Dr. Lady is a former President of Aspen University (DEAC), a school which has offered low-cost MBAs many times - although none at $2000 that I remember. Outside of his Aspen days, I also remember his announcing a series of four (I think) very low-cost courses through AIMS that were worth credits towards a distance MBA from W.H. Taft University (DEAC). Again, although the AIMS courses were a very inexpensive way to earn credits, the complete Taft MBA cost considerably more than $2,000.

    Yes - I think it's phenomenally inexpensive for an RA MBA. Most low-price competitors start at around double that, or a bit more. Even a two-term quickie at Western Governor's would cost $6,500 - and not that high a percentage can finish in two terms, per the stats.

    Last edited by a moderator: Mar 20, 2016
  12. LearningAddict

    LearningAddict Well-Known Member

    I think we tend to worry more about these things than actual employers do, many of which don't know the difference between one program or the other.

    When you can go on LinkedIn and find people in very good careers using a phony Rochville University milled degree, and doing so with major companies, that should tell you a lot about what's happening in the real world.

    I think a University Of The People MBA will do fine.
  13. Bruce

    Bruce Moderator Staff Member

    You might be thinking of the incredible deal that Andrew Jackson University (since inexplicably renamed "New Charter University") had for awhile. I forget the specifics, but you could earn a DETC/DEAC-accredited degree for very short money.

    I also agree about the name; "University of the People" sounds like something that should be in North Korea.
  14. sanantone

    sanantone Well-Known Member

    That's how little faith I have in employers. Rochville University sounds normal, so a lot of employers probably wouldn't even bother researching it. University of the People is sort of a strange name, so I could imagine employers either tossing the resume or looking up the school just to see "online university" on their website. I don't know how they would view the "tuition-free" advertisement.

    I remember the school starting with an "I." I'm trying to find it on the forum.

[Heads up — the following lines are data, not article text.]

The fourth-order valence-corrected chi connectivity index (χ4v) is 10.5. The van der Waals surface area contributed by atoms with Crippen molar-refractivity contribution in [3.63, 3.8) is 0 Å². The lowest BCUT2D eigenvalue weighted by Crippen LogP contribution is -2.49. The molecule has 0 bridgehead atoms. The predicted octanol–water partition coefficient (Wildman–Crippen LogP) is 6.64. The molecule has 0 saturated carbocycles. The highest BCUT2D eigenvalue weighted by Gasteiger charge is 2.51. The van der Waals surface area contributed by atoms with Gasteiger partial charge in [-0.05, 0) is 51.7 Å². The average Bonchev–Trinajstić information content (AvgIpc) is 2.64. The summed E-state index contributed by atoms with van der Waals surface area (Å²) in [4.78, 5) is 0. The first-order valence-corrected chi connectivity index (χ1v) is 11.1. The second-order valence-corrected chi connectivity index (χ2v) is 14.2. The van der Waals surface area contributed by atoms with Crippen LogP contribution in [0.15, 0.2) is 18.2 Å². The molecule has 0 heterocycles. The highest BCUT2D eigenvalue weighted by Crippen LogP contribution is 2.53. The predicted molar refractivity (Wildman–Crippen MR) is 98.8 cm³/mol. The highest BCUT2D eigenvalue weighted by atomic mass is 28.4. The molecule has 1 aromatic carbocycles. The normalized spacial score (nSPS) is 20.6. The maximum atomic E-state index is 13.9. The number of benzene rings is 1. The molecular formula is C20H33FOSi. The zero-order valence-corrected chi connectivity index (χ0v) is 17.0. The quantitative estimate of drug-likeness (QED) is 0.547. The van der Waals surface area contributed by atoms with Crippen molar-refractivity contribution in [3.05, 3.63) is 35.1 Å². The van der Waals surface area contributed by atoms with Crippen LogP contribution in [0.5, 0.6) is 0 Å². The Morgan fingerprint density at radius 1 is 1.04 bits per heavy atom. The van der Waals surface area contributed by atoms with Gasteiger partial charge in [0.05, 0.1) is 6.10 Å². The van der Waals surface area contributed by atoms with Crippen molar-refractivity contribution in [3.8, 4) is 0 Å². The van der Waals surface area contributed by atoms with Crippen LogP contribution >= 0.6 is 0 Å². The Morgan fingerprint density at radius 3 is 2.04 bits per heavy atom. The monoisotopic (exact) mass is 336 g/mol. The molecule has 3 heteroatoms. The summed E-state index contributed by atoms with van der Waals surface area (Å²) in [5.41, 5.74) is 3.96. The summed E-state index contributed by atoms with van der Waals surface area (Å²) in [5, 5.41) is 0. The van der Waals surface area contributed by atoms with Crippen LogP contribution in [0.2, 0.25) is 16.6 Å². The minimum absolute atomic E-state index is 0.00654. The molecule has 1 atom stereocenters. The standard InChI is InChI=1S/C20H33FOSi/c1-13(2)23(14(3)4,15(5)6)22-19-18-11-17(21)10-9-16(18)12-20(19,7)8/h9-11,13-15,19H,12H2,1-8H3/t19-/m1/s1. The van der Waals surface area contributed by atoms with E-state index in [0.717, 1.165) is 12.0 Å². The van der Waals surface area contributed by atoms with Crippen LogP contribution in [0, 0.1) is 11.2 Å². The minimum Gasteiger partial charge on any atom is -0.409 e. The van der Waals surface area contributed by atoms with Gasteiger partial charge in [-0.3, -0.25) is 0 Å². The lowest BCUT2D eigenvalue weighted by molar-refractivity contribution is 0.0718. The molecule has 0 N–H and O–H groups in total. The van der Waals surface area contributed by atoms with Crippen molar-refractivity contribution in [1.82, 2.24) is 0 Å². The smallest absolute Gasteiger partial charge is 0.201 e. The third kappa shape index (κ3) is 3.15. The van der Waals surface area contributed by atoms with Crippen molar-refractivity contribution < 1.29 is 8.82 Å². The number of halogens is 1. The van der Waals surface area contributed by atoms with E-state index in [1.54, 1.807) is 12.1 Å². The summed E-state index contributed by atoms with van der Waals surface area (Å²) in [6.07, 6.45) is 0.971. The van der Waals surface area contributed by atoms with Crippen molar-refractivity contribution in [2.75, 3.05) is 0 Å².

15. sanantone

    sanantone Well-Known Member

    Never mind. That's it. It's from the Institute of Logistical Management of William Loveland College. Their MBA used to be $3,000 including texts a few years ago. I can't see the current price because the website is not working, but I guess they're at $4,500 now as you say.
  16. SteveFoerster

    SteveFoerster Resident Gadfly Staff Member

    Perhaps, although not necessarily among educators, many of whom have come to dislike many of the models being pushed by the Gates Foundation. (I'm not among them, but it's still a point worth noting.)
  17. cookderosa

    cookderosa Resident Chef

    Didn't Andrew Jackson University (MA) offer "free tuition" with some kind of proctor fee that pulled their cost up to or around $2000? I don't know what they're doing now as New Charter University.

    EDIT: Dang! I just read ahead, Bruce beat me lol
  18. sanantone

    sanantone Well-Known Member

    It also sounds like something that should be in the People's Republic of China.
  19. Neuhaus

    Neuhaus Well-Known Member

    Yeah, it does sound pretty generically communist. If you told me it was a school in Cuba I wouldn't be shocked.

    Biggest issue I have is the name. It's the kind of name that stands out (and not in a good way). That said, there are plenty of places with shady names. American InterContinental University is the most frequent one where hiring managers come to me and say "is this a real school?" That said, of American InterContinental offered a $2500 MBA I'd probably jump on it just because it was a deal.

    But I also feel like if an HR person were to visit the UofPeople website they'd be a bit more impressed than if they were to be looking at the website of, say, Penn Foster or Ashworth.
  20. Bruce

    Bruce Moderator Staff Member

    ICI University? They merged with Berean to form Global University.